The fox as a definitive host of Echinococcus and its role in the spread of hydatid disease.
Authors: GEMMELL MA,
Journal: Bull World Health Organ.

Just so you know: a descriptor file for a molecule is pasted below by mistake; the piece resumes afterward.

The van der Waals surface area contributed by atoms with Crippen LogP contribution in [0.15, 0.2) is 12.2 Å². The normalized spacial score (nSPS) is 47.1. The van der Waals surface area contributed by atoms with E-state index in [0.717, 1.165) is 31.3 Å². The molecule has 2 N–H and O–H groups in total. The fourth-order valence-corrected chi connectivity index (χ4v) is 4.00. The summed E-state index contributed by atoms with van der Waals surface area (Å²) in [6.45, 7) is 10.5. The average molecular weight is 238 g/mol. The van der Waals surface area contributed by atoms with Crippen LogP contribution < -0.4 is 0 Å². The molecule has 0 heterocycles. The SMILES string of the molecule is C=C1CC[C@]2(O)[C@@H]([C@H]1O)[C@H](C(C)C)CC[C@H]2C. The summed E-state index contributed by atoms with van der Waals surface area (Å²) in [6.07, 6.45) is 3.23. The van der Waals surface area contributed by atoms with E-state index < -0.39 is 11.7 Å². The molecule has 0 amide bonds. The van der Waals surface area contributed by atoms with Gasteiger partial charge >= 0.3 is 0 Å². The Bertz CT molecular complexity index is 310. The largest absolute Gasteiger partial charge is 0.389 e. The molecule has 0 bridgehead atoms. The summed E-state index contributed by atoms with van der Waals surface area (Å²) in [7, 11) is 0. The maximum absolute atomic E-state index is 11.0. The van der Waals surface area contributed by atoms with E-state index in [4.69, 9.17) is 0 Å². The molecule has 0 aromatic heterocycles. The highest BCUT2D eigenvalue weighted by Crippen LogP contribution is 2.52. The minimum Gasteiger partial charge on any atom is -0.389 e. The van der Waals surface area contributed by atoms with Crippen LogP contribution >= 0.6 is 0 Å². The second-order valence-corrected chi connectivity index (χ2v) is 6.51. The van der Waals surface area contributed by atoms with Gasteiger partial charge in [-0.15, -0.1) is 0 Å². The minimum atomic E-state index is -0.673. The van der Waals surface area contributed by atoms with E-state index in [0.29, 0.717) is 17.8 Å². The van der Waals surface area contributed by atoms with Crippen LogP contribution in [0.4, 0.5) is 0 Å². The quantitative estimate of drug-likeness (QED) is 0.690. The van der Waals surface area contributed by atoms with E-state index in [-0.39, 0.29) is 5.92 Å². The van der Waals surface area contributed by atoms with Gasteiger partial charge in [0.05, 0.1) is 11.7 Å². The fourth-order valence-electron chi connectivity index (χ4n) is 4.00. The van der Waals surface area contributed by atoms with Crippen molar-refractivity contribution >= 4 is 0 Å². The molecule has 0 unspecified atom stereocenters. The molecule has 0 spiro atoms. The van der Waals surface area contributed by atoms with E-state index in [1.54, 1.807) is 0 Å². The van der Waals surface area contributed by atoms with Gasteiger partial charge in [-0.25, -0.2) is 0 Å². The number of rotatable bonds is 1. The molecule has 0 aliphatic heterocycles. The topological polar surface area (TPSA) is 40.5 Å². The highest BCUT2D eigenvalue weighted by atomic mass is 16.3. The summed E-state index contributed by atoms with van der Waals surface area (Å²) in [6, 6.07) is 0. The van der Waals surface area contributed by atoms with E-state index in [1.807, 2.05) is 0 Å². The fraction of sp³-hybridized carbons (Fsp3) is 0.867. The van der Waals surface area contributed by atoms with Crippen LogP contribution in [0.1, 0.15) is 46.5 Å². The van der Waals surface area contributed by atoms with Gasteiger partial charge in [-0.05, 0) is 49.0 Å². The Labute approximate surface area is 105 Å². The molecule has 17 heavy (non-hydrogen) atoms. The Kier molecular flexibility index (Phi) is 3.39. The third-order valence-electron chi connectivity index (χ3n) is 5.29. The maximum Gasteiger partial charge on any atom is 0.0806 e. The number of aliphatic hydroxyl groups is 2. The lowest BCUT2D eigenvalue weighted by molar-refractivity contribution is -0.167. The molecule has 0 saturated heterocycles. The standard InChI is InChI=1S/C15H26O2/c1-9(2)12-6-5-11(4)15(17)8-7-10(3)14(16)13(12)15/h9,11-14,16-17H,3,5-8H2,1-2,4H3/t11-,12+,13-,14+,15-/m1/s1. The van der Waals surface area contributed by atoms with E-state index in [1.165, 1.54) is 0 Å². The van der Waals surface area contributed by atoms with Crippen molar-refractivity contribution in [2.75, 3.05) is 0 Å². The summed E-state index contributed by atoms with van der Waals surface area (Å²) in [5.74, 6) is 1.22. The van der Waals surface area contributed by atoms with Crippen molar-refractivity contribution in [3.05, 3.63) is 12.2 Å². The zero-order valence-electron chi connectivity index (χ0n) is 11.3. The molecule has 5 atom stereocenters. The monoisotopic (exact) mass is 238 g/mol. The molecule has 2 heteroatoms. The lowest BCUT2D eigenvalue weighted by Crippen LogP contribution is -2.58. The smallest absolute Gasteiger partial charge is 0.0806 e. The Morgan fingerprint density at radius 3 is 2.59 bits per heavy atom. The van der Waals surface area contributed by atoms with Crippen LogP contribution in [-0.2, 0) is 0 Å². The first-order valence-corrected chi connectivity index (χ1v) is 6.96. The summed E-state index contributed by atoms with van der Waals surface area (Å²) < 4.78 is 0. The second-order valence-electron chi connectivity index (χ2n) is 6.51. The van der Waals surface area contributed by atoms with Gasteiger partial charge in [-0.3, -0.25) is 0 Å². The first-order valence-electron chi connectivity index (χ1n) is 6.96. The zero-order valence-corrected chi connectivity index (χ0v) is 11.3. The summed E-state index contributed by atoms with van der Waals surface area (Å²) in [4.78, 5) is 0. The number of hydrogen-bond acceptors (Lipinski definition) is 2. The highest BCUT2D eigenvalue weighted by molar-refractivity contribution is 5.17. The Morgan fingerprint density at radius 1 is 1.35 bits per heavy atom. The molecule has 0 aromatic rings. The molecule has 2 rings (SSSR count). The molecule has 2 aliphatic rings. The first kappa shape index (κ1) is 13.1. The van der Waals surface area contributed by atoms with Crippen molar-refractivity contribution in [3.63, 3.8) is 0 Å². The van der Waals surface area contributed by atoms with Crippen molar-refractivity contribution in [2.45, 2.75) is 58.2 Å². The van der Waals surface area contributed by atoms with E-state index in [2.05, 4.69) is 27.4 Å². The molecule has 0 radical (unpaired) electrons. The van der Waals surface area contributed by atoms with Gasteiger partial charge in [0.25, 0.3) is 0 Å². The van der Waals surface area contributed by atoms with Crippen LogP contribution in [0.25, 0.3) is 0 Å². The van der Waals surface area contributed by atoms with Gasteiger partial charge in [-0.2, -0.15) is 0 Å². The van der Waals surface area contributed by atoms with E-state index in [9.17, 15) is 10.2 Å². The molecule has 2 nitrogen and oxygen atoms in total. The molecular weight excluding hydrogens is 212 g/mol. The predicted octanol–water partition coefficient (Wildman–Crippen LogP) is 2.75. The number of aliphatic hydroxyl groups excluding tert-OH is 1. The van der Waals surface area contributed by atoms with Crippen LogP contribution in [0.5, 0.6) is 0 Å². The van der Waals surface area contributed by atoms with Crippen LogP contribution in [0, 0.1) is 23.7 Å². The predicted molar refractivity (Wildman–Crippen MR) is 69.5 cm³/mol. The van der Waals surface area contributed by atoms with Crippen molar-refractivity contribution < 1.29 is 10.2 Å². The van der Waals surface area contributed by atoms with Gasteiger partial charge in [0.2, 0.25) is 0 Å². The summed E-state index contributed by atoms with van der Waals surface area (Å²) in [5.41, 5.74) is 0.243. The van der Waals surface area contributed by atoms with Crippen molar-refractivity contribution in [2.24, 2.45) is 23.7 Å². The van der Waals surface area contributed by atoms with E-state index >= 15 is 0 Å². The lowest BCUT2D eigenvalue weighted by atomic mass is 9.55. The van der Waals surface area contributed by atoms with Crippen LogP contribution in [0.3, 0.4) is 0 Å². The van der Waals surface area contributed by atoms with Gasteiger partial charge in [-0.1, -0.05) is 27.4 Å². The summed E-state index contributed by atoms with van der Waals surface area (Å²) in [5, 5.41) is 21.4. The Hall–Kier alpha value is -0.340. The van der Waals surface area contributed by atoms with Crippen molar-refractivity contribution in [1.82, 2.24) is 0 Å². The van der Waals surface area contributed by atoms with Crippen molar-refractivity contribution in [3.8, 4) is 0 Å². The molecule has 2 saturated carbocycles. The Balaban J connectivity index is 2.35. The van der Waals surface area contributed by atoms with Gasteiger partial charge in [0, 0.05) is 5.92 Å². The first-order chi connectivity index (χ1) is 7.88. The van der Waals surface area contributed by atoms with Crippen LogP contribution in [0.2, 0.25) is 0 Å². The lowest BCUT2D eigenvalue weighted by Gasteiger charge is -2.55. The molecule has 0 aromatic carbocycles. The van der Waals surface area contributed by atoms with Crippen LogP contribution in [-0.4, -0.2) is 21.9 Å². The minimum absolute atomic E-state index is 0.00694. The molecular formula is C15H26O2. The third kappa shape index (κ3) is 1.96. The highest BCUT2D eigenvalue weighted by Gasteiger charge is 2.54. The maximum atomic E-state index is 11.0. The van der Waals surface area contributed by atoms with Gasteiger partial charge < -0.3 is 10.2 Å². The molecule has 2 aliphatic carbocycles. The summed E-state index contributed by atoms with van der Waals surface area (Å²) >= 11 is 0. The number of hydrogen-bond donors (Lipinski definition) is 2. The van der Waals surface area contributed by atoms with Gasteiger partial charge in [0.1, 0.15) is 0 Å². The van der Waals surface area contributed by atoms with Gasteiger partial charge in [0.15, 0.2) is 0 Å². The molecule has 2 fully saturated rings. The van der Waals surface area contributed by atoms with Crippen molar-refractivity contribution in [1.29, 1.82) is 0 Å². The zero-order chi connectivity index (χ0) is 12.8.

In the first part of this discussion of the significance of the fox in the epidemiology of hydatid disease in man, the author reviews the literature on vulpine echinococciasis. He points out that the evidence available from field surveys and laboratory observations suggests that the fox is not a definitive host of Echinococcus granulosus-the parasite responsible for the most common form of hydatid disease in man-but is a host of E. multilocularis, which is found in parts of Europe and Asia, in the islands of the Bering Sea and in Alaska, and is known to be the causal agent of alveolar hydatid disease.In the second part, the author presents the results of experimental infestation of the European red fox (Vulpes vulpes) with the Australian strain of E. granulosus. These results indicate that a few tapeworms became established in some of the foxes, but were retarded in growth (as compared with their growth in the dogs used as controls) and failed to reach sexual maturity (production of ova) even 112 days after infestation. The author therefore concludes that the fox plays no role in the spread of hydatid disease caused by E. granulosus in Australia.Finally, the author discusses the etiology of two autochthonous cases of alleged alveolar hydatid disease in man in Australasia, putting forward two alternative hypotheses to explain their occurrence.
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